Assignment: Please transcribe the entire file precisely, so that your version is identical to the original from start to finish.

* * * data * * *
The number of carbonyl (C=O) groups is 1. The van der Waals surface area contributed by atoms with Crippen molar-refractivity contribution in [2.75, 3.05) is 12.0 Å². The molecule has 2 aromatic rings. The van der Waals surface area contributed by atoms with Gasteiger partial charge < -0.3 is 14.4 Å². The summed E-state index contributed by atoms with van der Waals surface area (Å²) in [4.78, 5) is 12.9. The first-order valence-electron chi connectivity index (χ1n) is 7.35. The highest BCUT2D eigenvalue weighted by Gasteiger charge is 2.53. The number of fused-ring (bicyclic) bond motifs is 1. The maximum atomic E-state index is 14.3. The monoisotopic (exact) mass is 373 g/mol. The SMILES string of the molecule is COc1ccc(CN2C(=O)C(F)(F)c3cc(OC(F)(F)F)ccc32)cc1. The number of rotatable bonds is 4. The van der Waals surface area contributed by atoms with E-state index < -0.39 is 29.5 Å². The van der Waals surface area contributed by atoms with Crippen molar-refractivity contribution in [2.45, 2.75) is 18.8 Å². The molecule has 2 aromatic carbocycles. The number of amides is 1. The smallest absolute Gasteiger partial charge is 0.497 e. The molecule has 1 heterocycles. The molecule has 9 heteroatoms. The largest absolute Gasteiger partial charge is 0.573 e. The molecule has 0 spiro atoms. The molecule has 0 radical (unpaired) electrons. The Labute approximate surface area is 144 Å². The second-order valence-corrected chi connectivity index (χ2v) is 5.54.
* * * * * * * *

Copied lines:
The number of carbonyl (C=O) groups is 1. The van der Waals surface area contributed by atoms with Crippen molar-refractivity contribution in [2.75, 3.05) is 12.0 Å². The molecule has 2 aromatic rings. The van der Waals surface area contributed by atoms with Gasteiger partial charge < -0.3 is 14.4 Å². The summed E-state index contributed by atoms with van der Waals surface area (Å²) in [4.78, 5) is 12.9. The first-order valence-electron chi connectivity index (χ1n) is 7.35. The highest BCUT2D eigenvalue weighted by Gasteiger charge is 2.53. The number of fused-ring (bicyclic) bond motifs is 1. The maximum atomic E-state index is 14.3. The monoisotopic (exact) mass is 373 g/mol. The SMILES string of the molecule is COc1ccc(CN2C(=O)C(F)(F)c3cc(OC(F)(F)F)ccc32)cc1. The number of rotatable bonds is 4. The van der Waals surface area contributed by atoms with E-state index < -0.39 is 29.5 Å². The van der Waals surface area contributed by atoms with Crippen molar-refractivity contribution in [2.45, 2.75) is 18.8 Å². The molecule has 2 aromatic carbocycles. The number of amides is 1. The smallest absolute Gasteiger partial charge is 0.497 e. The molecule has 1 heterocycles. The molecule has 9 heteroatoms. The largest absolute Gasteiger partial charge is 0.573 e. The molecule has 0 spiro atoms. The molecule has 0 radical (unpaired) electrons. The Labute approximate surface area is 144 Å². The second-order valence-corrected chi connectivity index (χ2v) is 5.54.